As I ran onto the trail along the river, the guy next to me and said, "You aren't likely to get shot by a hunter in that outfit!" (You'll have to take his word for it because the one--one!?!--race picture of me is hideous). That started a great conversation about running/biking/adventure racing/family/etc. that lasted until the top of the stairs when Chris dropped me. Among other things, I had shared with him my beer concerns and tried to convince him that if he finished ahead of me he should meet me along the course with a beer handup. How cool would that be?? As Chris ran ahead of me down the trail, I called out, "Don't forget my beer!!" Alas, it was not to happen.
On the stairs (just as bad the second time around), however, I met Jim, a fellow adventure racer who was also
I spendt the last couple miles of lap 2 with Terri, who was running the 20K. I'd let her pass once, thinking I was slowing her down, but then she had to stop and tie her shoe. When she came up behind me again, I offered to move over, but she said it was a good pace for her. I think for pretty much everyone I ran with, I was that slow person who helped them keep their pace nice and easy, just like the ones I followed in lap 1. That's OK, though, because she was great company, and we got to swap marathon stories as we ran .
The power of social media: Lap 3 actually happening had been in some doubt for a few days as I started realizing that I wasn't ready for this race. I mean, 30K is 18.6 miles! That's a distance I didn't get to until well into my marathon training, and this was going to be on trails. What were the chances I could actually do this? I had toyed with the possibility of stopping after 20K, BUT, I'd been talking about this race on my blog and on Facebook for a while. I'd have felt like an ass if I wimped out and didn't at least try to run the distance I'd signed up for (and of course I'd have owned up to it if I'd quit...there's no fun in telling what you've accomplished if you don't also admit when you fall short.) So, while I thought about calling it a day after 20K, I never seriously considered it. For long, anyway.
Lap 3: Kevin joined me as I was walking away from the water stop by the finish line, and we ran together for the rest of the race. Funny...he went to Big River Running to buy trail shoes after signing up for the Pere Marquette race and got talked into the Skippo--a 30K for his first trail race! It's amazing how much you can find to talk about with total strangers...and how much better the time passes when you have company. AT the next water stop, a volunteer told me I was the 11th woman ("Out of 11?", I asked, but apparently there were more). I really wished she hadn't told me, because I didn't want to feel like I had anything to hold onto. Luckily, there were no other women in sight, so I didn't have to do much to protect my "ranking".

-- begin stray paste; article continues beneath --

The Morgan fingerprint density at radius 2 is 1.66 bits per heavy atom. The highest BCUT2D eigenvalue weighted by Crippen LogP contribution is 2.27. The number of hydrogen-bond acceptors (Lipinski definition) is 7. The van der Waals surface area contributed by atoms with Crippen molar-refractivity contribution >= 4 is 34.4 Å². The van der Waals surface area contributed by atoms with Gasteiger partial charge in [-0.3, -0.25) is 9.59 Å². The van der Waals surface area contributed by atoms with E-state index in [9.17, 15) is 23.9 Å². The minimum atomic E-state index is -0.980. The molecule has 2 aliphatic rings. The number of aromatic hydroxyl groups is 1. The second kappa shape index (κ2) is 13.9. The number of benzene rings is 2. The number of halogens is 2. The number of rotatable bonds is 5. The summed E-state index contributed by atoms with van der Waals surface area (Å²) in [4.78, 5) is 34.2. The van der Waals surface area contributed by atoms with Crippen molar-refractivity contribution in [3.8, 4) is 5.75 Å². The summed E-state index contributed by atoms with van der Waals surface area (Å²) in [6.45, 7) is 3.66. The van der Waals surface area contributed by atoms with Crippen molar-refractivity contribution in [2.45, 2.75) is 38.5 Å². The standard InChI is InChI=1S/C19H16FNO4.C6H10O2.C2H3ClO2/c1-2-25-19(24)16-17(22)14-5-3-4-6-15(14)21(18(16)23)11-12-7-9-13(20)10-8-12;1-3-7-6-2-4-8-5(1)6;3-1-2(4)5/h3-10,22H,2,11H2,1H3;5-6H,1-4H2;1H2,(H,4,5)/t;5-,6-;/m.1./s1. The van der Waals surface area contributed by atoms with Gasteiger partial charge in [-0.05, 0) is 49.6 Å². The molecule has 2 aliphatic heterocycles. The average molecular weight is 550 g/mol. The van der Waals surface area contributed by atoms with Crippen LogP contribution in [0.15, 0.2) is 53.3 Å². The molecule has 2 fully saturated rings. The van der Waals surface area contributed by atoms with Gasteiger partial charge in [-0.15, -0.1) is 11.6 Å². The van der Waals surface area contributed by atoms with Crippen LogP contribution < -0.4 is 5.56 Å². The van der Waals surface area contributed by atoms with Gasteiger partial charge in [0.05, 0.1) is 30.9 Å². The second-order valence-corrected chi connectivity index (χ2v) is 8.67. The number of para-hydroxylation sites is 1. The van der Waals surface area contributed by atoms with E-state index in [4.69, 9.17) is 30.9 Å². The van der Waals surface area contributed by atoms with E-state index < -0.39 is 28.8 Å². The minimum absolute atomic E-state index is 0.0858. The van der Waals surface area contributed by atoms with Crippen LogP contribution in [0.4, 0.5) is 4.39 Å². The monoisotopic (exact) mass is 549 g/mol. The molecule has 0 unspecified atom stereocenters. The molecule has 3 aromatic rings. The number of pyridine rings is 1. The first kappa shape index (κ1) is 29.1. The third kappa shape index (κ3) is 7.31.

As we reached the stairs, another guy came up behind us. I offered to let him go ahead of me because I knew I'd be dragging on the stairs, but he said, "No thanks, I've been following those socks for the last couple miles." So then we were three. I can't tell you how much better the last two laps were because of having people to talk to. I had a blast. Trail runners are awesome people.
The three of us stuck together for the remainder of the race. I think this was the first trail race for either of the guys, which I guess makes me the wily veteran (or at least the one who should have known better). I think they both enjoyed the trails, though Paul mentioned that he felt like he was the very last person. I was a combination of feeling pretty good (considering) and really wanting to be done. Around the halfway point of the lap, I noticed a couple a ways in front of us. Eventually I realized one of them was a girl. "She's probably not in the race, right?" I said, "so it doesn't matter that she's ahead of me."
"There's tenth place," Paul said, and as much as I tried not to care (I mean really...tenth place...big deal), I felt myself picking up the pace. We steadily chipped away at the distance and passed her with around a mile to go. And then I was done. It was ridiculous. All we had was a downhill, a little field to cross, and the finish line, and I could hardly make myself run. Paul pulled ahead of me, so I told him, "There you go...not last anymore!" "No," he answered, "c'mon, you've got this," and the guys pulled me the rest of the way as it started to sprinkle. It really started to rain once we were under the pavilion. Timing is everything.
Time: 3:43:13, which is more or less what I expected my time would be.
Age group: 4/5
Part of me wants to feel sad looking at those numbers, but I'm mostly happy just to have finished. Third last is actually a bonus, because I truly expected to be last. There are no walkers to pad my place in a race like this.
I'll run 30K, but I won't walk to my car: Because I arrived so early, I scored a parking spot about .1 mile from the start/finish, but it might have well have been 10 miles. There were shuttles running racers to the overflow parking at a nearby school, so I begged a ride with one of them. He didn't even make me feel bad for being such a wimp.
All in all, it was a fantastic race. Big River Running has put on some of my favorite races. They outdid themselves this year: organized parking, great race shirts (Nike dry fit), heaters at the start/finish, a fun course, a bag drop area, enthusiastic volunteers, good music, food and beer afterwards, and plentiful water stops.
Oh, but while there was beer left, all the BBQ was gone.